There are a lot of - perhaps too many - pieces that make up my identity, but first and foremost I am a freak* and proud of it. And while being a freak (to me) means there is an inherent flexibility, I'm finding that some of the changes in my health are forcing revisions I'm not happy with...
I still have a hard time thinking about myself as disabled, but the reality is I am. My body is broken, and at this point I don't expect any permanent fix, I just hope to gain a more control over the problems. However, that's a small part of who I am, and the rest of me is constantly chafing against the broken.
The other big pieces of me are: the angry "dainty punk" club kid who loves to dance; the terminally shy girl who none-the-less hosts good parties, who enjoys sharing food and drinks and conversation with lots of friends; the smart kid in class, who learns quickly and doesn't study or pay attention and still blows the curve; the geeky bibliophile; the fiercely independent "herder of cats" who does everything she can to help her friends and family; the adrenaline junky; the queer, polyamorous, atheist who tries to be an active voice and an ally.
And all those other pieces, the core of my identity for as long as I've known who I am, are impacted by my broken.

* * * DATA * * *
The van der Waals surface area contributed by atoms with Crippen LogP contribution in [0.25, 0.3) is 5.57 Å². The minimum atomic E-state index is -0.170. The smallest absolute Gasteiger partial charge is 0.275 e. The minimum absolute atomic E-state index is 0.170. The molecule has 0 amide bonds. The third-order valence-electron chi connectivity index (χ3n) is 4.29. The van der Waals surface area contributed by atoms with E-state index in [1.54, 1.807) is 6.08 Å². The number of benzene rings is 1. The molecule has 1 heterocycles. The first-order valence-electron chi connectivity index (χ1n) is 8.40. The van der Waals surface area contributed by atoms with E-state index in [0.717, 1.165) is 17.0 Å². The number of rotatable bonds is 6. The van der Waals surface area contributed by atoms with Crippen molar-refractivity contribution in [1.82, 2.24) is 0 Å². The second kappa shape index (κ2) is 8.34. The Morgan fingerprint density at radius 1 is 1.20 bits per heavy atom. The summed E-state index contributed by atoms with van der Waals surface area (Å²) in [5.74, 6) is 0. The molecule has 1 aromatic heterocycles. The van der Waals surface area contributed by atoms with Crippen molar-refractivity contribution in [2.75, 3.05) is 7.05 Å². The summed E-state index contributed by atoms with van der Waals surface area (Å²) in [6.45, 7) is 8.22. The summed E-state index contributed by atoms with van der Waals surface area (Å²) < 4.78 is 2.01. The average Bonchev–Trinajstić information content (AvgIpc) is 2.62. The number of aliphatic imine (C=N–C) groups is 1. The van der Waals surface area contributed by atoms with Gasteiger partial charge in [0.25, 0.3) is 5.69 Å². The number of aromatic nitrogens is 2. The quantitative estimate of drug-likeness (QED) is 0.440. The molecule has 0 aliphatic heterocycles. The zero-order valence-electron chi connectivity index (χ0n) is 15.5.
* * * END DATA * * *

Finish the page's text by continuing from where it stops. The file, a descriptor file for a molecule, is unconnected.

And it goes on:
Getting dressed up and going to the club is the part I fight for the most; dancing keeps me centered and helps me let go of the anger. But there's a price every time I win that fight; I hurt more, sleep too much, have no energy the next day. I miss being able to go out dancing 2-3 times a week, but I count myself lucky that I can still dance. And I'm glad that the club I love doesn't make it harder on me; no-one questions it when I get carried into or out of the club, when just getting there is my "one thing" and I nap on the couch for half the night, when I limp off the dance floor to the patio or the girls room. Being in a space where I can be myself without worrying about how I look or having to answer a thousand questions about my limp or my meds or my memory loss is something I'm thankful for every week.
The other pieces are slowly getting used to the problems to some extent. Shared food/drink usually happens out at a restaurant or at someone else's place now, and my ability to help others is limited by finances and pain/energy and the fact that I don't get around as well as I used to. As for the adrenaline junky - well, that's hard to satisfy, but I can still go ride rollercoasters if I have the spoons for a day at the amusement park.
I'm trying to accept that the intermittent memory loss means I don't learn or read like I did before, and that needing help doesn't make me less of a person. I'm getting used to the idea that no-one wants to hire me as I am. But it's hard to lose so much of my independence, to need to rely on other people.
In the long-run, I'm sure my identity will bend to encompass my broken more gracefully, but I will always be a freak. And I'm not going to stop dancing or enjoying life or being myself to fit into anyone's picture of disabled either.
*Freak - one who is different, who does not fit into the role or appearance dictated by society, who accepts that by virtue of looking and/or acting the way they do that they will be an outsider, and who is happy with that distinction